Fog City Boy #1

Fog City Boy on the Camino Portugués

San Francisco, California – March 18, 2014

Thank you for visiting my blog. I hope you will return to it follow my progress on the Camino de Santiago de Compostela (Portugués)!

I depart San Francisco on Friday, March 28th. I will fly to London and then on to Lisbon. The total travel time will be about 34 hours. I have a room reserved in a small pension in Lisbon, near the river and in the historic district. I will spend three nights and two days there, recovering from jet lag (aka transmeridian travel). And then on March 32nd (I have been cautioned not to tell people I am starting a 400 mile hike on April 1st), I’ll be off.

The Camino is a pilgrimage that many thousands of people from all over the world have made. There are many routes with waymarkers in stone, or simply painted yellow arrows, starting in different locations, but all ending in exactly the same place: The plaza in front of the Cathedral de Santiago in Santiago, Spain.

Most peregrinos (pilgrims) walk the Camino Francés, usually starting in St. Jean Pied de Port in southwest France, as did our daughter, Elizabeth, in May, 2010. That route is 500 miles. She did it in 35 days. I am planning to do my 400 mile pilgrimage in 45 days, more or less. (Elizabeth is somewhat younger than I.) I will stay in the albergues (pilgrim hostels) where they are available and in inexpensive lodging when not. I’m packing two changes of clothes (one on my back, the other in the pack), three sets of underwear, four pairs of socks, two pairs of shoes (one to walk in and one to walk about in after arriving at the day’s destination) and assorted other impedimenta – all of which will be useful, but all of which weigh something. I will do my laundry nightly in a sink wherever I am staying – usually washing with shampoo. It will dry overnight. My pack and contents will weigh no more than 17 pounds – 10 percent of my body weight.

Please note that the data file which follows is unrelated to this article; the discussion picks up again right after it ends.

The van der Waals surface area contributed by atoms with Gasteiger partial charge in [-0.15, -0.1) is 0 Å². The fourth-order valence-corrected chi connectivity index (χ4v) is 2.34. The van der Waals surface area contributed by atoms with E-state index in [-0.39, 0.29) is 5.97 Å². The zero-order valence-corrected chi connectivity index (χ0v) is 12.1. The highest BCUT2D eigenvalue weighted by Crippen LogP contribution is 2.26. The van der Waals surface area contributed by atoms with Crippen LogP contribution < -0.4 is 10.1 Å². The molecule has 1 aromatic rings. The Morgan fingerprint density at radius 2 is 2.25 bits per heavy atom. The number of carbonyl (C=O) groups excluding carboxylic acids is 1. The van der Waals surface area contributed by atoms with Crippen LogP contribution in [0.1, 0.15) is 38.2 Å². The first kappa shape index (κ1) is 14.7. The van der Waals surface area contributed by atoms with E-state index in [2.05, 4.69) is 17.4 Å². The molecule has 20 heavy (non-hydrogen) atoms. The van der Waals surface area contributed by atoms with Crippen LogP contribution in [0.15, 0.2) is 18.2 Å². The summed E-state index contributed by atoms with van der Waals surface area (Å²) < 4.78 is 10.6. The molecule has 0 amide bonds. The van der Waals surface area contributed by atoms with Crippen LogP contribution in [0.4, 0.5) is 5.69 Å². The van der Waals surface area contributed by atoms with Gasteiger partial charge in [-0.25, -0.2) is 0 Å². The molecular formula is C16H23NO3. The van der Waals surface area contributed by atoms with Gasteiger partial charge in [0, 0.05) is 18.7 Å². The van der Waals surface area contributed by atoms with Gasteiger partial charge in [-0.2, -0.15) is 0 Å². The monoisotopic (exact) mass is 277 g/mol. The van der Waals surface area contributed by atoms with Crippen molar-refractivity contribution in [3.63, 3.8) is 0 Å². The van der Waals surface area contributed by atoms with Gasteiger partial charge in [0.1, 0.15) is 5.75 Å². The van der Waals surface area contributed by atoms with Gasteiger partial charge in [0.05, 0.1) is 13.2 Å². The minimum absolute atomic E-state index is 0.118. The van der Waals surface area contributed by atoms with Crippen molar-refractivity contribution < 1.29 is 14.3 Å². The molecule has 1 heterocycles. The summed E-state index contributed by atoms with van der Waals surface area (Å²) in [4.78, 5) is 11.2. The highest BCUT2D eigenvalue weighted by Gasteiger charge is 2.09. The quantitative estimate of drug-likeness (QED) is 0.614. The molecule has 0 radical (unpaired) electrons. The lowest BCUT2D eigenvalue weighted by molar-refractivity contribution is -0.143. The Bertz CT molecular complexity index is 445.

Peregrinos undertake the Camino de Santiago (the Way of St. James) for differing reasons. Many do so for religious reasons. The Camino de Santiago is often thought to be the most important pilgrimage in the Roman Catholic communion. Others undertake it for other spiritual reasons. And many do it for the sightseeing it offers.

My motivations are a mixture of the latter two reasons. I enjoyed riding my motorcycle through Spain and Portugal some 48 years ago and wanted to go back and see more of those countries again. But there are other reasons, reasons that are related to an athletic, physical, and spiritual journey I have experienced over the last seven plus years. Without too much elaboration, suffice it to say that upon returning to my native San Francisco from Washington, D.C. in 2004, I discovered that I had gained an uncomfortable number of pounds and I decided to do something about it. I got into a program that was quite holistic, involving strenuous but enjoyable exercise based on an athletic training model, combined with nutritional counseling and behavior modification counseling.

I am pleased to report that in 11 months I lost over 10 percent of my bodyweight (net of increased musculature) and have kept it off. But there is another aspect to the program as I and others experienced it. There was a philosophical element, indeed a spiritual element, with which our trainer imbued us. And that spiritual element will be an important part of my Camino.